There was a dead body found in one of the units. Someone called the cops after they spotted the thick blood stains on the door and wall leading up to it. It was a stabbing. Over drugs; supposedly.
I experienced the unit next to us once or twice. One of the girls I ran around with in the Summer lived there. It was dark. If you would have asked me as a kid why it was so dark in there, I may have said they painted the windows black. They were never open. There was maybe one lamp in the main room, where I stayed, waiting for my friend to grab whatever thing she needed. Most of the unit was illuminated by the television. Her grandfather was her guardian. He just sat reclined, watching tv. I remember my friend greeting him and saying goodbye to him, but if he noticed we were there at all, I would be surprised. A lot of the stories I heard from the kids that I grew up with said they lived similar lives to my own. Whatever parents they had, they were working; a lot. When they weren’t working, they were blowing off steam with their adult friends, banishing their kids to their rooms or outside. I vividly remember being locked out of my house during the day in the Summer. Have to go to the bathroom? Go at someone else’s unit. Or in the bushes. Hungry? Should have eaten more earlier. Thinking about mine and the other kids’ experiences in our 15 minutes West ‘hood, it made me realize that although the houses 15 minutes East had tree houses out front (and in back), soccer nets set up for practice, and signs in their yard shouting pride of their high school athlete, I never did see kids in those windows; only adults. Yeah, sometimes we would drive by later at night but mostly, it was at or a little after dinner time. I don’t even remember seeing children at the dinner table. Where were the kids? Were they banished to their rooms and outside too? It made me think; maybe life really wasn’t that much different in those 15 minutes. Maybe it was just the lens. One man’s trash is another man’s treasure. One man’s dominoes is another man’s baby grand.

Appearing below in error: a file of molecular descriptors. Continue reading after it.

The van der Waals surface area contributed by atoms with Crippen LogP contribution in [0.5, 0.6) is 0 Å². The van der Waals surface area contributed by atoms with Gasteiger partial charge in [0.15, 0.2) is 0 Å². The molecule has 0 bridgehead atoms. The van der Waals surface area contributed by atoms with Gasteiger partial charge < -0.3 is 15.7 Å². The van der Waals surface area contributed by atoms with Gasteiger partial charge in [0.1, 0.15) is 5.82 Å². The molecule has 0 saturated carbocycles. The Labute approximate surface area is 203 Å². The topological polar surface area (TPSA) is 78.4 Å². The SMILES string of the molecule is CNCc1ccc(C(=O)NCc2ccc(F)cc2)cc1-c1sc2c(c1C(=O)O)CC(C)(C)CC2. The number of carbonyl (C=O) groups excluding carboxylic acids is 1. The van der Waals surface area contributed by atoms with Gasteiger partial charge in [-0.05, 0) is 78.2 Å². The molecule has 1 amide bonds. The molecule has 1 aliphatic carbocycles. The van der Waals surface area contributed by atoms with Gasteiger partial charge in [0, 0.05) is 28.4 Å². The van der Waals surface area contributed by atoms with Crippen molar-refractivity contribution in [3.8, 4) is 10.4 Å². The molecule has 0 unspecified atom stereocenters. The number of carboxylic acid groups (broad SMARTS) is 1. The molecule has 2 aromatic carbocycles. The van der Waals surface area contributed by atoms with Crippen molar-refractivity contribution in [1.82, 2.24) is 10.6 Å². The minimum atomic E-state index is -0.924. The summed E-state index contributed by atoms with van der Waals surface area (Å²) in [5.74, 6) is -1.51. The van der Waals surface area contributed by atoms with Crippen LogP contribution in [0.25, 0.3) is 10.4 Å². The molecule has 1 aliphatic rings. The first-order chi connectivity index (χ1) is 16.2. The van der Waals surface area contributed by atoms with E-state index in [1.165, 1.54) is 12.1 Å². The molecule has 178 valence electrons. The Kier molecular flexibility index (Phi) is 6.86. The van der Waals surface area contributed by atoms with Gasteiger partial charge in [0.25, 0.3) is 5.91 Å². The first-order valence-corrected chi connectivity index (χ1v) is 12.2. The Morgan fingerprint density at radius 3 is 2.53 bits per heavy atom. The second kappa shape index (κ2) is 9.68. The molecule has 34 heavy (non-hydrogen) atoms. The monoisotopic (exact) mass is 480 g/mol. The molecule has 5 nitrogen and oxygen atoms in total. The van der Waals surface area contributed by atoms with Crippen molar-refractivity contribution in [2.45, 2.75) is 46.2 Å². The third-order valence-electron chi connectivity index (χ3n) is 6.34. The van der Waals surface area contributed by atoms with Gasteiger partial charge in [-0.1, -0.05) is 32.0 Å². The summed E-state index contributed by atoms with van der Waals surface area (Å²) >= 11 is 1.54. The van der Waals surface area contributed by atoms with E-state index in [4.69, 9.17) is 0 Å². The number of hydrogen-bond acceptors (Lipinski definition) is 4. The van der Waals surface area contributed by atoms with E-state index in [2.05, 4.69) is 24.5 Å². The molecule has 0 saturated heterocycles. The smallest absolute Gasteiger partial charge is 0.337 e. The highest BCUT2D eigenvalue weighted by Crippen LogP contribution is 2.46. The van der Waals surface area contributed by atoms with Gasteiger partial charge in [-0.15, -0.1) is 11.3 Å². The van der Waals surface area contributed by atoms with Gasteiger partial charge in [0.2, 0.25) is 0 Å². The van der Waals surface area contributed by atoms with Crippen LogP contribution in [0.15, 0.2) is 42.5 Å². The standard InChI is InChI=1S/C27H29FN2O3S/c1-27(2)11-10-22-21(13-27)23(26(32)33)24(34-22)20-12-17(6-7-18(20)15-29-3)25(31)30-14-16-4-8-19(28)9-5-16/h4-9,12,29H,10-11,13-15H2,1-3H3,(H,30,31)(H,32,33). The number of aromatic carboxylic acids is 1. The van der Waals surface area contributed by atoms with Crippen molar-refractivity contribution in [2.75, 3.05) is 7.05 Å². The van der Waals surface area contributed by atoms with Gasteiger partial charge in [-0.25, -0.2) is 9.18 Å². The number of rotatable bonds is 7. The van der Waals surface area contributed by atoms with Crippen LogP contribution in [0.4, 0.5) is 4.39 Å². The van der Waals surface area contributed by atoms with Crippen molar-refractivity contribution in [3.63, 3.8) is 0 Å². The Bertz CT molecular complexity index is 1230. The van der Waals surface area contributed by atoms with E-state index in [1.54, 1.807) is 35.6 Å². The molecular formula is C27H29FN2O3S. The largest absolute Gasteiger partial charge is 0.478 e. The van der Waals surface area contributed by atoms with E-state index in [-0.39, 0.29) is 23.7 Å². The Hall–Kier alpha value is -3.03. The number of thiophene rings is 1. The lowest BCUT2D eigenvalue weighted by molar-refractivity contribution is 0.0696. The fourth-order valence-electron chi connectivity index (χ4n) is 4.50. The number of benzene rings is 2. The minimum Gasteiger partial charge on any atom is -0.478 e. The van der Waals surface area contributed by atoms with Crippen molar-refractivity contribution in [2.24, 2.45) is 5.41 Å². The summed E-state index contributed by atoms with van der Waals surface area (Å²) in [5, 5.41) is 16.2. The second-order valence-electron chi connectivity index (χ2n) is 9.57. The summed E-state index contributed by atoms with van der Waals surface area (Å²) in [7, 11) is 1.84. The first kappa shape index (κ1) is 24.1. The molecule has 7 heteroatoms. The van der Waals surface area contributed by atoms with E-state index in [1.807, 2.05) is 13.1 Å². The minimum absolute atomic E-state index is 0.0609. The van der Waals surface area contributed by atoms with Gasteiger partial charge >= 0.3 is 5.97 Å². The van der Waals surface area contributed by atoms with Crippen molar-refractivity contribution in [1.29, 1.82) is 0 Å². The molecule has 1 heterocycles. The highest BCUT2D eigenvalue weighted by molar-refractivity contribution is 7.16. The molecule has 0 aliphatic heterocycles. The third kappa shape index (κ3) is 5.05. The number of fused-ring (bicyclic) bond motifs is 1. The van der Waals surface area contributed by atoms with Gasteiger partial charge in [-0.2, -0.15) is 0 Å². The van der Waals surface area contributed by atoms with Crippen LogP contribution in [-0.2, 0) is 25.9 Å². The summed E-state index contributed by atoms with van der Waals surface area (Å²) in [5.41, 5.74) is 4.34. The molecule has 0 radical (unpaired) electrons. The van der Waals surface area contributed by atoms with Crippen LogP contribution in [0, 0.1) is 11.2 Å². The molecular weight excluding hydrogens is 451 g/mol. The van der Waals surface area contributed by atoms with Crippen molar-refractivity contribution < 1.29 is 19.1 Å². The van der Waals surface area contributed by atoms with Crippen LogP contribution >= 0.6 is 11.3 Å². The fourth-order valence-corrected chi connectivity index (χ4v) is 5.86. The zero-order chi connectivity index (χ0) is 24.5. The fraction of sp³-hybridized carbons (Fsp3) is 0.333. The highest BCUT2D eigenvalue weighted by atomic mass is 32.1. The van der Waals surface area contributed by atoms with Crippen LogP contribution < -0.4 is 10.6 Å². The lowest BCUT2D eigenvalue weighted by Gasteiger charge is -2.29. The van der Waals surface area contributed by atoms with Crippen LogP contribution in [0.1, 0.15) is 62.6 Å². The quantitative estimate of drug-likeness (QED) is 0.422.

I never looked at my upbringing and thought I missed out. I never wished I grew up in a home filled with all the so-called “sophisticated” things. All I ever wanted from those East Side windows was a confirmation that we exist. Just a rolling reminder that we are all floating in space on the same tiny ball, doing different versions of the same things.